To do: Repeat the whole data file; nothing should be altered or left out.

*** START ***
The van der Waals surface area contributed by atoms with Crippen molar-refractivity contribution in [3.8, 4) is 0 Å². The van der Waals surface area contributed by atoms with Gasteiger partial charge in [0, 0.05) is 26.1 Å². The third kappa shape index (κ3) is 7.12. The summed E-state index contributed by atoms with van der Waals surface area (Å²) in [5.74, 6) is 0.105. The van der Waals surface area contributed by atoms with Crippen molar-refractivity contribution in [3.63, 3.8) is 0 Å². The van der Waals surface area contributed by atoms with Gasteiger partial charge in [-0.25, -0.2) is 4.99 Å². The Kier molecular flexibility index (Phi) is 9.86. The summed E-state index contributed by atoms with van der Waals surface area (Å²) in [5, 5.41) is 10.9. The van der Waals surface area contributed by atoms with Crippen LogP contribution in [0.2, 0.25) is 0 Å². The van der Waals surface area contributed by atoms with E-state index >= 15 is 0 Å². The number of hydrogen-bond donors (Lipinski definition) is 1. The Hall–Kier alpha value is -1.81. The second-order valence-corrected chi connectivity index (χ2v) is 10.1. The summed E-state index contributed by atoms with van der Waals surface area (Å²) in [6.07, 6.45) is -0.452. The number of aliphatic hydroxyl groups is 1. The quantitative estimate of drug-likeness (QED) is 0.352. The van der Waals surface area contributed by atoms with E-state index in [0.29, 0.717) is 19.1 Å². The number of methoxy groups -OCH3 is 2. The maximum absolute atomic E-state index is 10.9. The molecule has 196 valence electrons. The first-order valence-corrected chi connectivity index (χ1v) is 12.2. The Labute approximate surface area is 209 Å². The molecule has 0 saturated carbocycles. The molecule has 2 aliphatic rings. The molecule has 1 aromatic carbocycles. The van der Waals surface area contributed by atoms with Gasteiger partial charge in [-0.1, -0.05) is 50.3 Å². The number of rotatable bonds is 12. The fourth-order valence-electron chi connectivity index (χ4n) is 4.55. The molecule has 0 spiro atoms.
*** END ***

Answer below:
The van der Waals surface area contributed by atoms with Crippen molar-refractivity contribution in [3.8, 4) is 0 Å². The van der Waals surface area contributed by atoms with Gasteiger partial charge in [0, 0.05) is 26.1 Å². The third kappa shape index (κ3) is 7.12. The summed E-state index contributed by atoms with van der Waals surface area (Å²) in [5.74, 6) is 0.105. The van der Waals surface area contributed by atoms with Crippen molar-refractivity contribution in [3.63, 3.8) is 0 Å². The van der Waals surface area contributed by atoms with Gasteiger partial charge in [-0.25, -0.2) is 4.99 Å². The Kier molecular flexibility index (Phi) is 9.86. The summed E-state index contributed by atoms with van der Waals surface area (Å²) in [5, 5.41) is 10.9. The van der Waals surface area contributed by atoms with Crippen LogP contribution in [0.2, 0.25) is 0 Å². The van der Waals surface area contributed by atoms with E-state index >= 15 is 0 Å². The number of hydrogen-bond donors (Lipinski definition) is 1. The Hall–Kier alpha value is -1.81. The second-order valence-corrected chi connectivity index (χ2v) is 10.1. The summed E-state index contributed by atoms with van der Waals surface area (Å²) in [6.07, 6.45) is -0.452. The number of aliphatic hydroxyl groups is 1. The quantitative estimate of drug-likeness (QED) is 0.352. The van der Waals surface area contributed by atoms with E-state index in [0.29, 0.717) is 19.1 Å². The number of methoxy groups -OCH3 is 2. The maximum absolute atomic E-state index is 10.9. The molecule has 196 valence electrons. The first-order valence-corrected chi connectivity index (χ1v) is 12.2. The Labute approximate surface area is 209 Å². The molecule has 0 saturated carbocycles. The molecule has 2 aliphatic rings. The molecule has 1 aromatic carbocycles. The van der Waals surface area contributed by atoms with Gasteiger partial charge in [-0.1, -0.05) is 50.3 Å². The number of rotatable bonds is 12. The fourth-order valence-electron chi connectivity index (χ4n) is 4.55. The molecule has 0 spiro atoms.